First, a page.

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Does Fluffy really want to be an adventurous cat?

In a cool, partly cloudy day in October 2017 Malaya Fletcher was going to go hiking around the cabin in Pennsylvania. The only thing he had to do was bring his cat in a belt. When Miss Fletcher secured the belt, the cat became stationary and pushed to the ground.

Ms. Fletcher had recently accepted the confident and curious Cockpit. He seemed to have the perfect combination of features to enjoy outdoor adventures.

He was accustomed to the harness and the strap in the open, but when Mrs. Fletcher checked the waters in the wild for the first time, it seemed that Kopurnix had forgotten how to be a free roaming cat. Fletcher is among the many owners of cats recently inspired to train their cats to go on adventures, including hiking, canoeing, or climbing. More than 285,000 entries in Instagram bear the label #adventurecat ̵

1; another sign that many cats accustomed to walking indoors are taking a walk outside their owners.

Literature is scarce about whether to take a cat for a walk or for more intense outdoor activities. good experience for cat or man. "We have to rely on what we know about household development, socialization, and territoriality to help us know if this is a good idea," said Michel Delgado, Cat Cat Research at the University of California at Davis. 19659015] Each cat has its own interests, personality and background – all contributes either to the desire to be out or not, said Dr. McMillan.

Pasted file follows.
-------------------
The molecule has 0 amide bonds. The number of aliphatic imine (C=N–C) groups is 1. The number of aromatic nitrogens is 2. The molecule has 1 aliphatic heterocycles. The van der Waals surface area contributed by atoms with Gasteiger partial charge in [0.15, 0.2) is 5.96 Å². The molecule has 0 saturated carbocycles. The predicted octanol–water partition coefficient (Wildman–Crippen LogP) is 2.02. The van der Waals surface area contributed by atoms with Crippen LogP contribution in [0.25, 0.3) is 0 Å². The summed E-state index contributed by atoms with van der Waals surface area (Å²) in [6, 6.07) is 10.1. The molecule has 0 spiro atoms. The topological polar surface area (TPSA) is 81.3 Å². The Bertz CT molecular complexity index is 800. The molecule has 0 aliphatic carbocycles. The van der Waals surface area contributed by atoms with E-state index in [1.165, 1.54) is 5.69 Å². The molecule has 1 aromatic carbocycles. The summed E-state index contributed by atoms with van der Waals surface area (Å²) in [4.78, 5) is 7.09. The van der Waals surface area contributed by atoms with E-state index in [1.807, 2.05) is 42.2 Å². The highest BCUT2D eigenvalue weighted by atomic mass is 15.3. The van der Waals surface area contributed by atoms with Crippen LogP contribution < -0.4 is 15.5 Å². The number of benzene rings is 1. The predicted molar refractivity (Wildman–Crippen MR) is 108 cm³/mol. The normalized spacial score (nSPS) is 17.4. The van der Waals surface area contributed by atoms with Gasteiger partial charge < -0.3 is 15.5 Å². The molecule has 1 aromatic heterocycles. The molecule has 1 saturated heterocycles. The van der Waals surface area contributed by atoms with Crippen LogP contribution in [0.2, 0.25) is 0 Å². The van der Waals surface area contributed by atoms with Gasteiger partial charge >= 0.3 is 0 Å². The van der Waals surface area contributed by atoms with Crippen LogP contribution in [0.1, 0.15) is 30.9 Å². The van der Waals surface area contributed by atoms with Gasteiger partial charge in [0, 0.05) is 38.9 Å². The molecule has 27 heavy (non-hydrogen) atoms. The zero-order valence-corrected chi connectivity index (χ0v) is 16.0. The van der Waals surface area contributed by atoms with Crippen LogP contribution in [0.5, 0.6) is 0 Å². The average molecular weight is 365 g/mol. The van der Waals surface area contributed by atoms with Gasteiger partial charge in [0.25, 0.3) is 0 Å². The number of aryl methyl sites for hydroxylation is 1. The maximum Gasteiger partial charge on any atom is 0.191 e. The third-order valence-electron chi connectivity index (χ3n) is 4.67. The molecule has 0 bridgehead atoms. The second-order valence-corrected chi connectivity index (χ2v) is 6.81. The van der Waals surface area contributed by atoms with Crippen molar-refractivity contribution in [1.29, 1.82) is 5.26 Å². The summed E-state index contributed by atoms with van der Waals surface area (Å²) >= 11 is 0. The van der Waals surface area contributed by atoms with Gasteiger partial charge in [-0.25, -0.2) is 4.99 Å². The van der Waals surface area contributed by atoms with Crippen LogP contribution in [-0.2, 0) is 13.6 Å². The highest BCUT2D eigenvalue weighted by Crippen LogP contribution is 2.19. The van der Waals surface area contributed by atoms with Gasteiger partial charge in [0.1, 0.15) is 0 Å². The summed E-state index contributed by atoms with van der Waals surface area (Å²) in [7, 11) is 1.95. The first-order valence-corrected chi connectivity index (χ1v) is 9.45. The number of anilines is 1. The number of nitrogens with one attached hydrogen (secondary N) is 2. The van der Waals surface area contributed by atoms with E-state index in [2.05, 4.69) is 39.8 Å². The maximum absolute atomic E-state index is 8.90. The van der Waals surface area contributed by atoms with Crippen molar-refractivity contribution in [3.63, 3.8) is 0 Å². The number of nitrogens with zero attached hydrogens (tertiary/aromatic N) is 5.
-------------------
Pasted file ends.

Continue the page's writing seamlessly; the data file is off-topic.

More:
A cat owner in Portland, Ore. – who asked not to be identified in order to preserve her privacy from the patients she worked with – tried for one year to go with her "bad guys." tree and others who want to go back inside.

Ollie, a well-socialized two-year-old rescue cat in Washington, was happy to wander outside at the owner's private courtyard, Laurel Hamers, after snow was falling. But when Mrs. Hammers set her up the same day later, Ollie acted as if she did not have any interest in going outside, and she even looked frightened by the snow.

Cats are known to be independent. It is believed that they were tamed thousands of years ago instead of being purposefully tamed by humans. So putting them in walking belts can be especially challenging if it's not something they do not want to do. Some cats seem more inclined to hold on the harness, said Dr. Delgado. Usually they are well socialized and able to withstand the changes in their environment without much excitement by strangers. When they are very young, between two and nine weeks old, cats can most easily be socialized to be more open to new people and experience. Cats after this age can still be socialized but may be more difficult and require more time.

Cats are also territorial and common. So the "idea to take cats in different territories at different times" – whether it's different places in the neighborhood or in the mountains – "is the opposite of what we know about cats," said Dr. Delgado.

She says it's not just about companionship.

"It was great to notice such things and see the world through its perspective," she said. "But I could also say it's really comfortable: he thinks the tent is at home.

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